Singapore plans Southeast Asia’s first carbon tax from 2019

Singapore plans to implement Southeast Asia’s first carbon tax starting in 2019, a move that would raise energy costs in the island nation and require more than 30 big polluters such as power plants to pay the levy.

The proposal would charge between S$10 ($7) and S$20 a ton on emissions of carbon dioxide and five other greenhouse gases, Finance Minister Heng Swee Keat said in a speech outlining the government’s 2017 budget. The tax is equivalent to a $3.50-to-$7-a-barrel increase in the cost of oil for combustion. It would raise electricity costs by 2 percent to 4 percent, according to a government report released after Heng’s speech.

“The most economically efficient and fair way to reduce greenhouse gas emissions is to set a carbon tax, so that emitters will take the necessary actions,” Heng said. “Singapore is vulnerable to rises in sea level due to climate change. Together with the international community, we have to play our part to protect our living environment.”

The revenue from the tax would help fund industry measures to reduce emissions, Heng said. The government has been consulting with industry leaders and plans to begin public meetings on the tax in March before deciding on a final tax and implementation schedule. The government also hopes the move will spur job creation in clean energy.

Singapore would be the first Southeast Asian nation to put a price on carbon. Japan has a national carbon tax along with some regional emissions trading markets, and South Korea and New Zealand have national emissions trading. China has several regional trading markets and is planning to launch the world’s largest national carbon market this year.

‘More Aggressive’

“Singapore looks to be taking a more aggressive course of action on reducing its greenhouse gas footprint than it agreed at the Paris climate talks,” Chris Graham, Wood Mackenzie Ltd.’s vice president for energy research, said by phone from Singapore. “These signal concrete plans to put a price on cleaner air.”

The biggest impacts would be felt on power generators and heavy industrial users, such as oil refineries, he said. Singapore uses natural gas, the cleanest burning fossil fuel, for the vast majority of its power generation. The tax may spur some investment in renewable energy, although Singapore doesn’t have much land for such developments, and increased energy efficiency by end-users, Graham said.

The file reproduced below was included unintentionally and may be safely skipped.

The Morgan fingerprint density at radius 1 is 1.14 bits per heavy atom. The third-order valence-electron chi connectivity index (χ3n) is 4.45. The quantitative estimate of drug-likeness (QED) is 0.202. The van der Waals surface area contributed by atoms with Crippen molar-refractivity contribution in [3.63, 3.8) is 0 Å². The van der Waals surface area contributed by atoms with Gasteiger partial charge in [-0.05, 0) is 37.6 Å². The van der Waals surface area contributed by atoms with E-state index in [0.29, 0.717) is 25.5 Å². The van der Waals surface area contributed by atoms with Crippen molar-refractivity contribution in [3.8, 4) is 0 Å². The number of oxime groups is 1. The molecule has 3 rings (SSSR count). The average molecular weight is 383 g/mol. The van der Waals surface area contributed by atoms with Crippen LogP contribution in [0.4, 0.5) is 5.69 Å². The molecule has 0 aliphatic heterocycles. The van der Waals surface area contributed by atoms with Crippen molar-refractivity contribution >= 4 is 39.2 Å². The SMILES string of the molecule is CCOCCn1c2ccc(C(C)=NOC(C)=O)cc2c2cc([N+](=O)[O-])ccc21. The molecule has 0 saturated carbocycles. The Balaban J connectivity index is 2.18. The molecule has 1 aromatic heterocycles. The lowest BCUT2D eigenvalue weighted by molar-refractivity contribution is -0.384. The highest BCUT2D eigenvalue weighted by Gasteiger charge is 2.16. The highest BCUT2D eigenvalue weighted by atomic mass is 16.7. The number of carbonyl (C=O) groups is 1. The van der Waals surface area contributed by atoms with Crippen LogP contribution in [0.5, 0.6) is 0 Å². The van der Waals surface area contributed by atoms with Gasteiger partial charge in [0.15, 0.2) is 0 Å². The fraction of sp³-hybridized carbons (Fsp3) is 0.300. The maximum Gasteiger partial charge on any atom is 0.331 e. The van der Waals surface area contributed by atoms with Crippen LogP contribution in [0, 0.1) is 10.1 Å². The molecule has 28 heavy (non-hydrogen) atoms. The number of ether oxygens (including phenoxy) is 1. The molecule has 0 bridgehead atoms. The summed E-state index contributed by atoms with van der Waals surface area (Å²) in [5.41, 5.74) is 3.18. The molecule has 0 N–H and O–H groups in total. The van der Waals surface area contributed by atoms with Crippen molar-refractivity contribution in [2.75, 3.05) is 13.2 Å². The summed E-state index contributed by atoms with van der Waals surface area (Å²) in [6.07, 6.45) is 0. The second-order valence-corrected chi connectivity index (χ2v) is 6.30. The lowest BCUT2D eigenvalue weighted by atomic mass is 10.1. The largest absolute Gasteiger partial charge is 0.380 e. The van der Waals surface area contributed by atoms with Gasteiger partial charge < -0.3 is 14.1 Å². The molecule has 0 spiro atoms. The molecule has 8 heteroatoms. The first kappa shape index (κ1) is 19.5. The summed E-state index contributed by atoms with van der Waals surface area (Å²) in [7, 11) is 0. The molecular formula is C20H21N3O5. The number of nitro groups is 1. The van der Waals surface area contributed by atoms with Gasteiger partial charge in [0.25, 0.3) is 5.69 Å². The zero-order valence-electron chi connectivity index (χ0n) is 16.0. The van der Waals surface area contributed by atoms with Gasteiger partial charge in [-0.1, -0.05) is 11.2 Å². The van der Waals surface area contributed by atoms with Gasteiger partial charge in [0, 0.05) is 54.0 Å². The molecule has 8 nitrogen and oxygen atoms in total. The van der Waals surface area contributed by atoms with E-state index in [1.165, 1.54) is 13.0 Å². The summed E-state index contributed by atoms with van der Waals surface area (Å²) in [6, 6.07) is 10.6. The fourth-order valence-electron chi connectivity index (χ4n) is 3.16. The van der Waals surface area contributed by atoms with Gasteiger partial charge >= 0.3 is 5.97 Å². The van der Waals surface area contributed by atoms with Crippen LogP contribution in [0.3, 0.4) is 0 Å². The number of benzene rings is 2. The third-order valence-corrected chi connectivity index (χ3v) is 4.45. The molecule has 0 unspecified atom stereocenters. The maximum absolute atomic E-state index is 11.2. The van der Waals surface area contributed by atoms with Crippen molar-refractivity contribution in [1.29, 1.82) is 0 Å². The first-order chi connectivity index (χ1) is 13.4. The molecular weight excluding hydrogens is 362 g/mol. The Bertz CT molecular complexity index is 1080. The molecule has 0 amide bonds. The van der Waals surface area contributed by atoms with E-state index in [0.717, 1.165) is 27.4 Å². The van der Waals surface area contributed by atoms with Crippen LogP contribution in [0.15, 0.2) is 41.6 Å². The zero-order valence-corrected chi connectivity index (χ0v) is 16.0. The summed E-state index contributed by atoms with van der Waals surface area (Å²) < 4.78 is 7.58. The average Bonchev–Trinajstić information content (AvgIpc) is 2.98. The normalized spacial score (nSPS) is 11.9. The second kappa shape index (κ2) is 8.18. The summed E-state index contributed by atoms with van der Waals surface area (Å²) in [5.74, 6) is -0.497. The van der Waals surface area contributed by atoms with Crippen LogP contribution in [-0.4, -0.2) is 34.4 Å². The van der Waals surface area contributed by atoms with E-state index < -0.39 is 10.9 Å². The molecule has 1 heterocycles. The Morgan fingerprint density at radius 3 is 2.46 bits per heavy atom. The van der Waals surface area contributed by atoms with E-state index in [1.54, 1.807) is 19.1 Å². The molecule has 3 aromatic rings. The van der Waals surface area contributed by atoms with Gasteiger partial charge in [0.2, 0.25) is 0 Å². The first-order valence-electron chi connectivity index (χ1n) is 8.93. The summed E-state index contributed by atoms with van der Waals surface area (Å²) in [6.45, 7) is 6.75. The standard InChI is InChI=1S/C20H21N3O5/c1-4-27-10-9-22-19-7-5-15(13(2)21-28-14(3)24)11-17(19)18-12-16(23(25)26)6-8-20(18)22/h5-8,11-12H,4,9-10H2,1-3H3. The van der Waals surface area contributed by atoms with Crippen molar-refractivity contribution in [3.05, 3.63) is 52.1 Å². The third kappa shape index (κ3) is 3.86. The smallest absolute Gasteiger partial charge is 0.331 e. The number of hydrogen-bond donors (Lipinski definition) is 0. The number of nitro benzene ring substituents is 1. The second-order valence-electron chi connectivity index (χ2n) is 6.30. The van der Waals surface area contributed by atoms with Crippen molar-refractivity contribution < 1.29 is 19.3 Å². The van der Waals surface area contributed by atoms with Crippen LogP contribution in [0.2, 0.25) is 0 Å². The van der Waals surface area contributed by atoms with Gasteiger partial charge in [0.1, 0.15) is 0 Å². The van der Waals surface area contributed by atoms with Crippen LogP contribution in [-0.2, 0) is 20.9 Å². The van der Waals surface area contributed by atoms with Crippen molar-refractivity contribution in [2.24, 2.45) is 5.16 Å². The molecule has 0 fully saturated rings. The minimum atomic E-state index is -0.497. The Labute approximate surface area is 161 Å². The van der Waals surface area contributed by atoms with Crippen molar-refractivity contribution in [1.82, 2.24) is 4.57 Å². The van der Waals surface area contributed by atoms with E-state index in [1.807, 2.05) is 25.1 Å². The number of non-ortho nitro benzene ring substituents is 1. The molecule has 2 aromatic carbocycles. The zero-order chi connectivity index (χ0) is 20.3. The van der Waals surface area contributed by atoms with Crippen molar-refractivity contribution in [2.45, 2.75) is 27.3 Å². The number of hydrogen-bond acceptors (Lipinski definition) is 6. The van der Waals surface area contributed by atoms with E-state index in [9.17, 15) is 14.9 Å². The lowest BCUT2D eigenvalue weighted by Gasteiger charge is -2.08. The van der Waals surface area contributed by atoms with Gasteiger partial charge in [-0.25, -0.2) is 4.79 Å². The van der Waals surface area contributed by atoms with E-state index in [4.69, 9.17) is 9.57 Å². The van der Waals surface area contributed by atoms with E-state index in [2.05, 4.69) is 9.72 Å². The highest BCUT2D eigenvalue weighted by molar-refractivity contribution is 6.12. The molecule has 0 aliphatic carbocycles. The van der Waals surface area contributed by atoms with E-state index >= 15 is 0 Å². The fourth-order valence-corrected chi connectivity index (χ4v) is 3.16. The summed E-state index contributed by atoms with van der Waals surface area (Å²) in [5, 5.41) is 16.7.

The government will have to work with industrial users to make sure the tax doesn’t raise the cost of business to a level that makes them unable to compete with similar firms in the region that don’t have to pay for emissions, Graham said.

Direct Emissions

The tax will be applied on direct emissions of petroleum burned in refineries, but not on the crude oil being processed into gasoline and diesel and other fuels, Singapore’s National Climate Change Secretariat said in a statement.

Royal Dutch Shell Plc, which operates one of three oil refineries in Singapore, said it supported in general government-led efforts to price carbon emissions, and would evaluate this particular proposal’s impact on its operations as more details emerge.

“We would emphasize the critical importance of a policy design which addresses strong economic growth and the competitiveness of Singapore companies in the international market place,” a Shell Singapore spokeswoman said in an e-mailed statement. “It must ensure companies can compete effectively with others in the region who are not subject to the same levels of CO2 costs.”

Exxon Mobil Corp., which operates another oil refinery in Singapore, said it’s committed to working with the Singapore government to balance the risks of greenhouse gas emissions with the need to maintain a strong economy. “A uniform price of carbon applied consistently across the economy is a sensible approach to emissions reduction,” spokesman Aaron Stryk said in an e-mailed statement.

(An earlier version of this story was corrected to clarify the starting year for the tax.)

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